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Friday, November 9, 2018

Exclusive Sneak Peek: I Invited Her In by Adele Parks + Giveaway (US only)

I Invited Her In
Adele Parks
from MIRA // Harlequin

Imagine the worst thing a friend could ever do.

This is worse.

When Mel receives an unexpected email from her oldest friend Abi, it brings back memories she thought she had buried forever. Their friendship belonged in the past. To those carefree days at university.

But Abi is in trouble and needs Mel’s help, and she wants a place to stay. Just for a few days, while she sorts things out. It’s the least Mel can do.

After all, friends look out for each other, don’t they?

I Invited Her In is a blistering tale of wanting what you can’t have, jealousy and revenge from Sunday Times bestseller Adele Parks.

When we were undergraduates, he lectured in business studies with an emphasis in marketing while he was still studying for his PhD. A peculiar position to be in, straddling both roles—a staff member and a student, albeit a postgraduate one. He was fast on the uptake with new media and positioned himself as a bit of an internet and digital marketing expert, the things that the older lecturers were afraid of. I didn’t pick the media module so I was never taught by him, but he was a bit of a legend within the university. Charismatic, bold, far younger than most of the other members of staff. Lots of girls had a crush on him, Abi included.

They started hooking up at the end of our first year. It was a clandestine affair to begin with. A chaotic on-off sort of thing. She never knew where she stood with him or the university. What were the rules? Them having a relationship wasn’t expressly forbidden, but it was certainly frowned upon.

Truthfully, I think Abi enjoyed the sneaking around, the drama, his inaccessibility, his power. This combined with his good looks meant he was irresistible. I gather from Wikipedia that they emigrated to America a couple of years after she graduated. He was offered some fancy job in a big advertising agency. Then, in a move I don’t quite understand (but no surprises there as I’m hardly the big businesswoman), he somehow managed to get involved in TV production.

He now owns an enormous and extremely successful production company. He seems to have shares in actual TV channels and investment in several other media companies. The photos I’ve seen online always show them both to be more groomed, wealthy and glossy than anyone else I know. Shrouded in success. She’s become much thinner, not that she was ever heavy. He’s got bigger, broader, more substantial.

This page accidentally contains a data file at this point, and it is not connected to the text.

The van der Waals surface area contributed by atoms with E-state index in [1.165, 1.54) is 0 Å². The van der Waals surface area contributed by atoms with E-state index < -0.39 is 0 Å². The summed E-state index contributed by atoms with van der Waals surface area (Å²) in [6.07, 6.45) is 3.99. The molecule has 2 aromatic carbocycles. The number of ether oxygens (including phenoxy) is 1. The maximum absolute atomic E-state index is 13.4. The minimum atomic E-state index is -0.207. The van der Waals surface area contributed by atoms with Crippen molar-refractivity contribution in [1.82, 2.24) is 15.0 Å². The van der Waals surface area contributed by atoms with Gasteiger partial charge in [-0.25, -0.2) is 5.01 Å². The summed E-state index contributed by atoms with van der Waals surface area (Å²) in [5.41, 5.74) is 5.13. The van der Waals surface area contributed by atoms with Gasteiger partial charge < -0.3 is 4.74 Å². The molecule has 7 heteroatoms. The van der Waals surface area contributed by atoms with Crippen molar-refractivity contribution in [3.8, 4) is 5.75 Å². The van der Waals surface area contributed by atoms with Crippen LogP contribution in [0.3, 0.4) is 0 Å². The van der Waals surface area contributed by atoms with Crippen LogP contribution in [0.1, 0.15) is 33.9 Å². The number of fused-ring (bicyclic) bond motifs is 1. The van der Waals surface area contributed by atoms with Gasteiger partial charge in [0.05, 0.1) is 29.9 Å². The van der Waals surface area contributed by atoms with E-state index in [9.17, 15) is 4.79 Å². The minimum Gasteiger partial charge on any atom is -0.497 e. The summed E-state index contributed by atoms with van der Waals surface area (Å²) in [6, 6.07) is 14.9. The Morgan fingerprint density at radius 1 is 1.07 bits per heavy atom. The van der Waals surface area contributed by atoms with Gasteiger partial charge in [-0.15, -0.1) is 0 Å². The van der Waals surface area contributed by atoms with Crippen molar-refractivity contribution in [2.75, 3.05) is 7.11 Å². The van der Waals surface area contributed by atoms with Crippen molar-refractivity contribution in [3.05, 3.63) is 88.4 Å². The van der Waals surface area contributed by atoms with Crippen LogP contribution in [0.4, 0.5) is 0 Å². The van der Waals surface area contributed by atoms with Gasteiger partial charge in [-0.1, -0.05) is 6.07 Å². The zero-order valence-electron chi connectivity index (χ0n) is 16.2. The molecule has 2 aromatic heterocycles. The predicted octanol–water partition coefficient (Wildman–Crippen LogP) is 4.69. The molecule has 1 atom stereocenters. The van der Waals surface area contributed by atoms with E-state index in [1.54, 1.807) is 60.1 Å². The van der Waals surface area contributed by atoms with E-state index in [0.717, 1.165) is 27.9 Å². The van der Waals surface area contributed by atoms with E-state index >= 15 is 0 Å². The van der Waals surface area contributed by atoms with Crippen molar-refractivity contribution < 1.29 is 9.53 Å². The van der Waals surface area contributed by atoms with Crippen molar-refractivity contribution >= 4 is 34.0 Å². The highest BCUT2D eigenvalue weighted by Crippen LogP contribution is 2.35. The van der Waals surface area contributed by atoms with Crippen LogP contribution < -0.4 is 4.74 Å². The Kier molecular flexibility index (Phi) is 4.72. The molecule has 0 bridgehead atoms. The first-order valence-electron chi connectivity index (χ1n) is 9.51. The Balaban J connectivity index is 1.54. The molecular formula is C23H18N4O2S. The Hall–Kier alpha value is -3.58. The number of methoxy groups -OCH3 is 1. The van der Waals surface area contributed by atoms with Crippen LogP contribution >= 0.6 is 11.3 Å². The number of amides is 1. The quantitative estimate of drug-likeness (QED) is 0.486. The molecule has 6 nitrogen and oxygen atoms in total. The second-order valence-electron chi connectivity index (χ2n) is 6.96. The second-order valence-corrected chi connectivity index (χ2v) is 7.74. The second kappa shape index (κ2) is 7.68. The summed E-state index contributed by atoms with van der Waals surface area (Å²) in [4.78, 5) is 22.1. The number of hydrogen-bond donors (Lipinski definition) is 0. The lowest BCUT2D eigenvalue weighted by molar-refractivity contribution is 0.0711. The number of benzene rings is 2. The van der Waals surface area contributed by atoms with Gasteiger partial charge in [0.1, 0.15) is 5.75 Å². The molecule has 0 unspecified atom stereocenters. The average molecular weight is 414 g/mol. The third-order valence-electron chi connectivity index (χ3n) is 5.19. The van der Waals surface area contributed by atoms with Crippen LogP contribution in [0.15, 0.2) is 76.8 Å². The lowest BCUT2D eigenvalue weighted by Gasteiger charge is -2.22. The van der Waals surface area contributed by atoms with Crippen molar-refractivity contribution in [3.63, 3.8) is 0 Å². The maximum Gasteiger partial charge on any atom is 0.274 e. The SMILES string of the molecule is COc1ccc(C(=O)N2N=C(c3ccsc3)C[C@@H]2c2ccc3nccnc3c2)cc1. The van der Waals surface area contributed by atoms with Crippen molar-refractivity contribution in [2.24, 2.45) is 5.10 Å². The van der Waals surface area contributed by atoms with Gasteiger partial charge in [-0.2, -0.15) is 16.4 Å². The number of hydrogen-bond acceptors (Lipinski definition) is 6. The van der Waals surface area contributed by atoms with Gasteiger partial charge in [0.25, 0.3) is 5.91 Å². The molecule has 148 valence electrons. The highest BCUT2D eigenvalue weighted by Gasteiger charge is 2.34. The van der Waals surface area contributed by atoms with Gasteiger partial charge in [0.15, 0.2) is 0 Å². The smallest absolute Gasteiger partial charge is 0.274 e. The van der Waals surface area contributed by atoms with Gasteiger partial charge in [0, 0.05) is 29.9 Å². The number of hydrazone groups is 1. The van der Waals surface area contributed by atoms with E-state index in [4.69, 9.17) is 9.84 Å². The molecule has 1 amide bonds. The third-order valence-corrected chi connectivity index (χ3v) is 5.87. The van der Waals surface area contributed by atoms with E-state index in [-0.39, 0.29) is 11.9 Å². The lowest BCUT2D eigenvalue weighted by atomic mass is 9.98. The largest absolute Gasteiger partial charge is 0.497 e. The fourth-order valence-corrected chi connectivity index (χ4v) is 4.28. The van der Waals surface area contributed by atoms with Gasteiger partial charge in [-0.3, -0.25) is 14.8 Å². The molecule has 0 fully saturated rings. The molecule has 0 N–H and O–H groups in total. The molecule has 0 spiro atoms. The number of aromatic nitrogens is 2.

This is not just a case of a pretty woman piggybacking on her successful husband’s career. She’s worked hard. Chosen that life over a family life. Yet, it seems her career belongs to him. What a mess. Now she has nothing to tether her if she floats away. Nothing to cushion her if she crashes to the ground.

That bit in the email about her father dying. That’s sad. I met Abi’s dad two or three times. He was very nice. Surprisingly unassuming, considering the daughter he reared. Luckily, my parents are in hale health; Ben’s dad died before I met him but his mum, Ellie, is well. Abi’s bad luck makes me feel oddly guilty about my own good fortune.

I haven’t seen Abi for seventeen years. She came to visit me once when Liam was a couple of months old, which was more than most did. It was an awkward visit, even though we both did our best for it not to be. Liam was born in June, around the time most of my friends were finishing second-year exams. Most of them had plans to be backpacking around Europe that summer, so I didn’t invite them to meet my baby to spare them the embarrassment, and me the hurt, of them refusing. Abi wasn’t backpacking though. She didn’t want to leave Rob alone in Birmingham. She just showed up.

She brought Liam a cuddly goose. It was one of his favourite things for a few years. He inaccurately called it Ducky. I kept it. It’s at the bottom of a box in the attic, along with his first romper suit and a few other bits and pieces that I’ve hung onto for sentimental reasons.